The Null Device
How to write a disaster movie
The Graun has an article outlining how to write a Hollywood disaster movie
A lot of the best disasters – asteroids, aliens, earthquakes, tsunamis – have already been taken, sometimes twice, as in the embarrassing simultaneous releases of Armageddon/Deep Impact and Volcano/Dante's Peak. So you'll have to be a bit creative. Pick something unusual: what if gravity started going sideways instead of straight down, say?
In a cave underneath Mount Rushmore, the president should introduce the scientist to a crack team dedicated to fixing the problem – which should turn out to include his attractive ex-wife as well as a droll Englishman. The three of them should come up with a plan to stop the disaster – the more unrealistic the better. A good one in this case would be to have someone jump off the Empire State Building like a diving board in order to activate a nuclear weapon that would destroy the moon and thus reset earth's gravity; anything like that, really. Watching a cable news channel as they discuss who could carry out this dangerous mission, the team sees a report from the devastated New York, where the cat burglar is leaping across sideways skyscrapers to save an old grandmother's life. "By Jove," says the Englishman, "I think we've found our man!"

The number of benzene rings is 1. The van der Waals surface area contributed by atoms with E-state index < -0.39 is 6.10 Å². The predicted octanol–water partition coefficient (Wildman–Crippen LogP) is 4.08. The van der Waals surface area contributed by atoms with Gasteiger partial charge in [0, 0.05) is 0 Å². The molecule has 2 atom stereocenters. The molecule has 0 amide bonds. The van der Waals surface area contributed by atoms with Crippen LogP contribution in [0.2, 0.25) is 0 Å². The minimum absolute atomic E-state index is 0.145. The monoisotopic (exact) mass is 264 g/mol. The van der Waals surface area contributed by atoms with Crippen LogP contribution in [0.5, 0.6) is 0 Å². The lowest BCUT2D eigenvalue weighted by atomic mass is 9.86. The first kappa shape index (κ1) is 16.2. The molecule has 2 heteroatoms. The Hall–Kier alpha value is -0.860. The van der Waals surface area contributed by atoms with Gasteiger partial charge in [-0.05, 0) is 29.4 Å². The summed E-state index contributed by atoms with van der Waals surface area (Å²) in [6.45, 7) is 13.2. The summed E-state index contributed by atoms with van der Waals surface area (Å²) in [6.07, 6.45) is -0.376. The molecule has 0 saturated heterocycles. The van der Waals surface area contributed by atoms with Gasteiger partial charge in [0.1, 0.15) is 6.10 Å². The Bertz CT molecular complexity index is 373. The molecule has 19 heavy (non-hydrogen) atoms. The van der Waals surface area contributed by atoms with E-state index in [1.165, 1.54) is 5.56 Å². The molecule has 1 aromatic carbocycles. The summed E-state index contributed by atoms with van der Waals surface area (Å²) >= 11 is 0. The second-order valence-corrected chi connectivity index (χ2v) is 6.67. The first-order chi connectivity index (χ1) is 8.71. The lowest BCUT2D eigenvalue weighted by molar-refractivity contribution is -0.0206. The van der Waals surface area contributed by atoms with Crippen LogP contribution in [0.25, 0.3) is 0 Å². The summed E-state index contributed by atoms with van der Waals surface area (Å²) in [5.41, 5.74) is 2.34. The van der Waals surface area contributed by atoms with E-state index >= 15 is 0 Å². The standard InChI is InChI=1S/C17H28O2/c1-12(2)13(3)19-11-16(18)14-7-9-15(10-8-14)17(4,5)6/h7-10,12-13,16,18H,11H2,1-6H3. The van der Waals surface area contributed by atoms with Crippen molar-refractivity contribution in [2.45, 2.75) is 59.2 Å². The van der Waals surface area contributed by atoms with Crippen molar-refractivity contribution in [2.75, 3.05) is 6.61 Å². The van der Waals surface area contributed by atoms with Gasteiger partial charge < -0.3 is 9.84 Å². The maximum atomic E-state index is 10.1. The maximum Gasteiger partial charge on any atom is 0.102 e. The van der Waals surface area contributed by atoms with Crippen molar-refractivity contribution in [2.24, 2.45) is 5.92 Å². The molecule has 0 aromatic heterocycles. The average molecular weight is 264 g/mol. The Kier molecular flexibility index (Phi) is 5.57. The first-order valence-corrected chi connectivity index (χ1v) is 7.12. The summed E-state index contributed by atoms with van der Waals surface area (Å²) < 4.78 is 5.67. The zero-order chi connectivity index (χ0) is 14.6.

The cat burglar dives. The scene cuts to outer space as the moon is destroyed. The sun tilts back on its axis, and back on earth gravity swings gradually back to its normal direction. Buildings right themselves and stand up straight again. Foreigners in turbans or Eskimo furs cheer and hug in far-off locations. The scientist reaches out for the hand of his ex-wife. And the little orphan boy runs up to his cat burglar dad for a dramatic hug, the Empire State Building back to normal behind them. He didn't die after all!
There are no comments yet on "How to write a disaster movie"